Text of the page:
Verses of Leviticus 24


Leviticus 24:13 Commentary - Charles Simeon's Horae Homileticae (Old and New Testaments)


Lev 24:13-15. And the Lord spake unto Moses, saying, Bring forth him that hath cursed without the camp; and let all that heard him lay their hands upon his head, and let all the congregation stone him. And thou shalt speak unto the children of Israel, Whosoever cursed his God shall bear his sin.

SPIRITUAL subjects are generally most relished by a spiritual mind: and hence it is that in some places of worship they are exclusively brought forward for public discussion; and other subjects, which might be very instructive, are entirely overlooked. We consider it as one great advantage attending a course of sermons on the Holy Scriptures, that every subject must find a place in our discourses, and at some time or other be brought under the view of our hearers. The history before us would at first sight appear so ill calculated for general edification, that we should probably never fix upon it, if left to ourselves. But, occurring as it does in our present course, we shall turn your attention to it: and we trust, that, how unpromising soever it may seem, it will be found replete with very important instruction. There are two things in it which we seem particularly called to notice; namely,


The danger of ungodly connexions—

To caution us against contracting an intimacy with the ungodly, we are told, that “evil communications corrupt good manners;” and that “the companion of fools shall be destroyed.” But in the marriage union such a connexion is peculiarly dangerous, because its influence is incessant, and operative to the latest hour of our lives.


It is injurious to the person himself—

[It is from a hope of drawing over their partner to the same views and sentiments with themselves, that multitudes enter into engagements, which prove fatal to their happiness through life. Whatever were the views of this Israelitish woman, she seemed to have succeeded beyond all reasonable expectation in the alliance she had formed: for, instead of being detained in Egypt by her husband, she brought him out with her. But as it was an injury, rather than a benefit, to the Church, that a mixed multitude were united to it [Note: Exo 12:38 with Num 11:4.], so the society of a heathen could never render an Israelite happy. Supposing that the woman had any regard for God, how could she endure to see her husband pouring contempt upon him, and bowing down to idols of wood and stone? — — — It is precisely thus when a believer amongst ourselves becomes united to an unbeliever. However suitable in other respects the union may be, it cannot possibly be productive of happiness; for, in all those things which are most important, their views, their feelings, and their conduct must be dissimilar, or rather at variance with each other. The unconverted party can have no sympathy with the converted in the various exercises of mind peculiar to the Christian state; he cannot understand them; the hopes and fears, and joys and sorrows experienced by the believer, appear foolishness in the eyes of an unbeliever; and consequently, there can be no communion between them on those subjects which are most nearly connected with their eternal welfare — — — Hence that solemn injunction to form no such alliance [Note: 2Co 6:14-15.], but to marry “only in the Lord [Note: 1Co 7:39.] ” — — —]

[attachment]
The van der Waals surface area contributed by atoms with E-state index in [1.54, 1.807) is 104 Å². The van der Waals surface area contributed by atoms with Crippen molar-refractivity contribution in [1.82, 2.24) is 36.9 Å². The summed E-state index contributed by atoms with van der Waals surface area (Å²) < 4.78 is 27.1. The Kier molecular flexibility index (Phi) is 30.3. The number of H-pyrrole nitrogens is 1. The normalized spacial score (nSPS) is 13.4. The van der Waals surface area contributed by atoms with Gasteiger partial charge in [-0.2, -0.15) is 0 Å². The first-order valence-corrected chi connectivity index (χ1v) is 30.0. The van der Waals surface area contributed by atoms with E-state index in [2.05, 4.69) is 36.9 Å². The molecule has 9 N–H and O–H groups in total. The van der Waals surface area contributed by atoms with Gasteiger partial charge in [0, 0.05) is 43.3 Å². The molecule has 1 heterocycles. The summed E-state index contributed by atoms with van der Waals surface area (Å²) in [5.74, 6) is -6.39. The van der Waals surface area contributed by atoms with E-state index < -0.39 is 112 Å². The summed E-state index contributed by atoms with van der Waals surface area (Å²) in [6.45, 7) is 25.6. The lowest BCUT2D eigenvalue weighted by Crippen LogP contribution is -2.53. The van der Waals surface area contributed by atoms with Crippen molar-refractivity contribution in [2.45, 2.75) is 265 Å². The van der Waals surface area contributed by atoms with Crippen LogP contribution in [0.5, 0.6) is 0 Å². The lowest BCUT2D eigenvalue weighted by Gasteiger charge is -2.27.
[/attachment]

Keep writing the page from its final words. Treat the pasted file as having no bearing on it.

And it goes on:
It is injurious to their offspring—

[Doubtless a true Christian will endeavour to give a right bias to the minds of his children. But the silent and unstudied influence of the ungodly person will operate far more forcibly than the most laboured exertions of the godly. The natural bent of our affections is towards sin: and we are far more ready to justify what is wrong from the examples of others, than to follow what is right. We all know how much easier a thing it is to go with the stream than against it; or to spread contagion than to cure it. The son of this Israelitish woman, though in the midst of Israelites, did not become a worshipper of the true God, but remained to his dying hour a profane despiser of him. And in like manner it is to be expected, that, where one of the parents is ungodly, the children will follow his example, and tread in his steps — — — It is true, that the most godly parents cannot always prevail on their children to yield to their advice: but, if they have done what they could towards bringing them up in the nurture and admonition of the Lord, they will have the comfort of a good conscience to support them in their trials: but if a believer unites himself to an unbeliever, and his children turn out ill, he will always have himself to blame: and the children themselves will have to reproach them in the last day for having formed a connexion which afforded so bad a prospect in relation to their offspring.]